A new technique that converts stem cells into brain cells has been developed by researchers at Lund University. The method is simpler, quicker and safer than previous research has shown and opens the doors to a shorter route to clinical cell transplants.
By adding two different molecules, the researchers have discovered a surprisingly simple way of starting the stem cells' journey to become finished brain cells. The process mimics the brain's natural development by releasing signals that are part of the normal development process. Experiments in animal models have shown that the cells quickly adapt in the brain and behave like normal brain cells.
"This technique allows us to fine-tune our steering of stem cells to different types of brain cells. Previous studies have not always used the signals that are activated during the brain's normal development. This has caused the transplanted cells to develop tumours or function poorly in the brain," says Agnete Kirkeby, one of the authors of the study.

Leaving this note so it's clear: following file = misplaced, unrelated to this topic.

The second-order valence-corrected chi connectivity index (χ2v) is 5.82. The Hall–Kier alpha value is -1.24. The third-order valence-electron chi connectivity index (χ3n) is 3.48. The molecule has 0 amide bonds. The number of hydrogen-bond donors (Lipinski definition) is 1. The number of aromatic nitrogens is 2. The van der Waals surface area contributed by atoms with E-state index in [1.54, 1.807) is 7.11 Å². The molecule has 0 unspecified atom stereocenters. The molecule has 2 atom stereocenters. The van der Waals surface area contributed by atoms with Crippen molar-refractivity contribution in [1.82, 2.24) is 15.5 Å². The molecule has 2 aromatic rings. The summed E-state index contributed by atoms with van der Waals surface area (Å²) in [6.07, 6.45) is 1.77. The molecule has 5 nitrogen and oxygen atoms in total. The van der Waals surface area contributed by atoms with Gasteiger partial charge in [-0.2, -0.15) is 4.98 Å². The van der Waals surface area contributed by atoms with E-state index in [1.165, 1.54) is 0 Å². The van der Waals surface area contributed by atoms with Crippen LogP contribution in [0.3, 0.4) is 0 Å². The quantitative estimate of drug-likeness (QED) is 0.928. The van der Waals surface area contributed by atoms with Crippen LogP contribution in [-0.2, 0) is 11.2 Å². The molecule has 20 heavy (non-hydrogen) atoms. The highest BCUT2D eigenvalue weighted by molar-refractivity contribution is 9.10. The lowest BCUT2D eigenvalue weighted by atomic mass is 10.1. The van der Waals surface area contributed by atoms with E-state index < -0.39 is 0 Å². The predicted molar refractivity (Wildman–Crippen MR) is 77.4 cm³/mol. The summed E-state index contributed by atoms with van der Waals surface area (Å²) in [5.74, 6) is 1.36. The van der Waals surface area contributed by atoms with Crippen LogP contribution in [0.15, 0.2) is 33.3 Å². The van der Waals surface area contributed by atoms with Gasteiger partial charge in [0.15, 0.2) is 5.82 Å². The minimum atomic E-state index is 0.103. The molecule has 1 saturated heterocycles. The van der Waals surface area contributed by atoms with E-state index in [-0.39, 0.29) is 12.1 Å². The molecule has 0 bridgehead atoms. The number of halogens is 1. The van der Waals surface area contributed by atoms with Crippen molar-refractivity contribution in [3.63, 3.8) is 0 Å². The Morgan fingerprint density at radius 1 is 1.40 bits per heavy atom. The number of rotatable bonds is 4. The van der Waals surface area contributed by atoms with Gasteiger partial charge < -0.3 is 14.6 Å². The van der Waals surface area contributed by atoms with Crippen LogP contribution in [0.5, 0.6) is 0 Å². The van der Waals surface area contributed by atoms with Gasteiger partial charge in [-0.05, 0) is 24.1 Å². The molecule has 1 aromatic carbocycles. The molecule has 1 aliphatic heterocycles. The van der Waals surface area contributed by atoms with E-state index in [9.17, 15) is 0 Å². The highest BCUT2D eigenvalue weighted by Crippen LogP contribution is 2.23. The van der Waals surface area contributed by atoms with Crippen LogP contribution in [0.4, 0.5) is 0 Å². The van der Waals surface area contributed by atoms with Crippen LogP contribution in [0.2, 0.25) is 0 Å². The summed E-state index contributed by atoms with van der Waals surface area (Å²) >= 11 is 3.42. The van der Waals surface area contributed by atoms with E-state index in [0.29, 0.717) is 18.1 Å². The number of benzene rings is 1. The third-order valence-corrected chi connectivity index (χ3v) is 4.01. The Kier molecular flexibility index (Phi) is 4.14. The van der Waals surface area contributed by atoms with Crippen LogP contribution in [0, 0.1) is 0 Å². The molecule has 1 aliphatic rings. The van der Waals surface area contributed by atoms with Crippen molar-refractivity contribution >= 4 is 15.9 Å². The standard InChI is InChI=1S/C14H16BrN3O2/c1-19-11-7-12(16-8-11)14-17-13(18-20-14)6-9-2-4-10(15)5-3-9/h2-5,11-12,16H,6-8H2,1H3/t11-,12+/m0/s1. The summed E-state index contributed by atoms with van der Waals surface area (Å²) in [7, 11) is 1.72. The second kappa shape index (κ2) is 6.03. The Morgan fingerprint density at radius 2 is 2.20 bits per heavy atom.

Since the method effectively imitates the brain's own processes, it reduces the risk of tumour formation, one of the most common obstacles in stem cell research. The quick, simple technique makes the cells mature faster, which both makes the transplant safer and helps the cells integrate better into the brain. The results of the study bring stem cell research closer to transplant trials in the human brain.
"We have used the new protocol to make dopamine neurons, the type of neuron that is affected by Parkinson's disease, and for the first time, we are seriously talking about these cells as being good enough to move forward for transplantation in patients. The next step is to test the process on a larger scale and to carry out more pre-clinical safety tests," explains Malin Parmar, research team leader.
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